Two senior administration officials familiar with the planning say it could gather data from physicians who prescribe the malaria drugs and track patient symptoms. The officials said planners had also discussed using the platform to mail the drugs to patients involved in the trial.
The Oracle project has been heavily influenced by Dr. David B. Agus, a professor of medicine and engineering at the University of Southern California, who is working with the White House and Oracle, according to senior officials. Oracle’s co-founder, Lawrence J. Ellison, is a backer of Mr. Trump.
Dr. Agus, a CBS News medical correspondent, has campaigned for the drugs over the past week, saying on television that “the earlier you use them, the better.”
Dr. Agus has boasted to senior administration officials that he has talked about the benefits of the drugs with Mr. Trump, who has publicly counseled that medical efforts not be wedded to traditional drug trials. That has alarmed senior health officials, who see the Oracle project as a way around the rigor and consensus of the government’s drug safety oversight.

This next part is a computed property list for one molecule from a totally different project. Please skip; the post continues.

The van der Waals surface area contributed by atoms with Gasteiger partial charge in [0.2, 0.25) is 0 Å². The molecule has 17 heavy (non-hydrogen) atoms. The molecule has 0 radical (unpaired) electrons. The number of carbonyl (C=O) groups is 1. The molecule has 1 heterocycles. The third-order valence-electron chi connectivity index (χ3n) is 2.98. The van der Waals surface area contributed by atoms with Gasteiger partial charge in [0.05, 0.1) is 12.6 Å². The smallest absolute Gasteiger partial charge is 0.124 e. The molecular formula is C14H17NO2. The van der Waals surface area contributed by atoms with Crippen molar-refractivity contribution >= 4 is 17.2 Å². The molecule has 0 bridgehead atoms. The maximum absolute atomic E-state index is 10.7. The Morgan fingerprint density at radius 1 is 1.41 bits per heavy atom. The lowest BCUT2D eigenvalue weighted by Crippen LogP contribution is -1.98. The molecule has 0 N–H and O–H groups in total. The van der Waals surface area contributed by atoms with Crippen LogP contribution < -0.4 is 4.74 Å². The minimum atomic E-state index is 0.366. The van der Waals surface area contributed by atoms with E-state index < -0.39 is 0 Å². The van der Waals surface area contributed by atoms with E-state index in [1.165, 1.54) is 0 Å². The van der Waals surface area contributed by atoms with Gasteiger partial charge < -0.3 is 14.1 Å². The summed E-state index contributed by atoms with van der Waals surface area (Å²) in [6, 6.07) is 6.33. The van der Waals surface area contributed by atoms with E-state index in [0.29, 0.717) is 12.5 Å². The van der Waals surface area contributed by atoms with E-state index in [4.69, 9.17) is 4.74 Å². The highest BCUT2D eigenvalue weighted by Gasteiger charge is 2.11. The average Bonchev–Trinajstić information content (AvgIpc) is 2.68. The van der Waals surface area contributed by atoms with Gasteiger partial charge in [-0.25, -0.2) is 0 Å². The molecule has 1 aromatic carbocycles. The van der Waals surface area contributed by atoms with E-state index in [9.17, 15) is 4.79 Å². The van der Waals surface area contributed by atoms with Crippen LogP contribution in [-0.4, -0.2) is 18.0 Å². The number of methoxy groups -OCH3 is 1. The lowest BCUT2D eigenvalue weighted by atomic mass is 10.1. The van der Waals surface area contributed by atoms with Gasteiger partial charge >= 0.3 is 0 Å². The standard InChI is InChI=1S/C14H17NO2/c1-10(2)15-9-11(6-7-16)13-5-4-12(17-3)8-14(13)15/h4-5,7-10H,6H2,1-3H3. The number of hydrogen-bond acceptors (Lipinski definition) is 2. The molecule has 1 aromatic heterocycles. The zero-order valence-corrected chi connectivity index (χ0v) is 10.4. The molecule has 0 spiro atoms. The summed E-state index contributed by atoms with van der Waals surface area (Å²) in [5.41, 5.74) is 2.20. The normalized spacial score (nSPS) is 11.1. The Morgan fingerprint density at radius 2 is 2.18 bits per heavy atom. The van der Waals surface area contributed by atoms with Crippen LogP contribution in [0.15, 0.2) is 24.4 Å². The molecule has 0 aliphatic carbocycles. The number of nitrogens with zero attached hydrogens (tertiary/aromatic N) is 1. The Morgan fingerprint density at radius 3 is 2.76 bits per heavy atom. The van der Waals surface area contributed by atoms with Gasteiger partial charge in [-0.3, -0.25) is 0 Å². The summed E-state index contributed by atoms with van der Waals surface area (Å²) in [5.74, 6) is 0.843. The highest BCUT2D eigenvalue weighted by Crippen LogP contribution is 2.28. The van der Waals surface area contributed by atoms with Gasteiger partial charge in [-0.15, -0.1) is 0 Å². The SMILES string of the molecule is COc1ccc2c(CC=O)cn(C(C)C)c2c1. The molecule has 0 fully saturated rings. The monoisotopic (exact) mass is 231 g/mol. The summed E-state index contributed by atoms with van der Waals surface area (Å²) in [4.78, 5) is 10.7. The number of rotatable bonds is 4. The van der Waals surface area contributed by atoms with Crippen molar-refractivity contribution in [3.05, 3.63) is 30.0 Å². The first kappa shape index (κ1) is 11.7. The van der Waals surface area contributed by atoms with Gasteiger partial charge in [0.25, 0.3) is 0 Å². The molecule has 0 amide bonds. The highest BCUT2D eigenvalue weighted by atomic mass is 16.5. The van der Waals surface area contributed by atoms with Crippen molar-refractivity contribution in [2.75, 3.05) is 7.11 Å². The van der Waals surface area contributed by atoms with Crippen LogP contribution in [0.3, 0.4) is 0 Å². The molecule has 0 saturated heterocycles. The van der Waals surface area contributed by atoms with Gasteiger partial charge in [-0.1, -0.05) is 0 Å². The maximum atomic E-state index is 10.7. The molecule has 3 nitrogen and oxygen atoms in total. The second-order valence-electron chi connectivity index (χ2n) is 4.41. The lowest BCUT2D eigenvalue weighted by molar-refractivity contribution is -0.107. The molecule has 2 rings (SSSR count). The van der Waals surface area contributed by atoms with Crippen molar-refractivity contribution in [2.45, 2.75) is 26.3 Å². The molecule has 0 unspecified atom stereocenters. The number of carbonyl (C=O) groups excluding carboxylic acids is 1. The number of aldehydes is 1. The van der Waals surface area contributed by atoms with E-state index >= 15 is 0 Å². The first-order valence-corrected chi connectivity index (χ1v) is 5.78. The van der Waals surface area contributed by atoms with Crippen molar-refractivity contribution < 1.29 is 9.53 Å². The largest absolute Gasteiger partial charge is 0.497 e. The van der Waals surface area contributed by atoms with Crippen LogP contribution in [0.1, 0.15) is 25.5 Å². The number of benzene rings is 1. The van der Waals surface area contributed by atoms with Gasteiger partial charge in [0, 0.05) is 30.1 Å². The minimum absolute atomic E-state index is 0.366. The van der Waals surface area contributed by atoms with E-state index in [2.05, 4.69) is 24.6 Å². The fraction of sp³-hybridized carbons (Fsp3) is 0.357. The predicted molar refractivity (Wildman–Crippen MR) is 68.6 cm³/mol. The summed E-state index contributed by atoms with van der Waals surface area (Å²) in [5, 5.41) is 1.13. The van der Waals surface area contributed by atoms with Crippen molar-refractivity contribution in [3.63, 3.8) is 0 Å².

On Tuesday afternoon, Dr. Fauci met with Drs. Deborah L. Birx, the White House’s coronavirus coordinator, Robert R. Redfield, director of the Centers for Disease Control and Prevention, and Stephen M. Hahn, the F.D.A. commissioner, to go over their concerns with the Oracle project and review new Chinese data that indicated the drugs have no meaningful effect.
One person familiar with the Oracle discussions said the project would be driven by science and data, not political calculations. Another person familiar with the conversations said there had been other talks between the Trump administration and television medical experts, such as Dr. Mehmet Oz, a widely watched and often criticized television personality who joined a Fox News-hosted virtual town hall with the president and Vice President Mike Pence on Tuesday to ask a question about hydroxychloroquine.
In response to the question, Mr. Pence said that patients should defer to their doctors on whether to take the drug.
On some of the president’s favorite Fox News programs in recent weeks, including Laura Ingraham’s, guests have pitched chloroquine as a coronavirus treatment. On March 14, Dr. Marc K. Siegel, a Fox News medical correspondent, said on “Justice with Judge Jeanine” that “no one is talking about” antiviral treatments, but that “we can try some of these treatments.”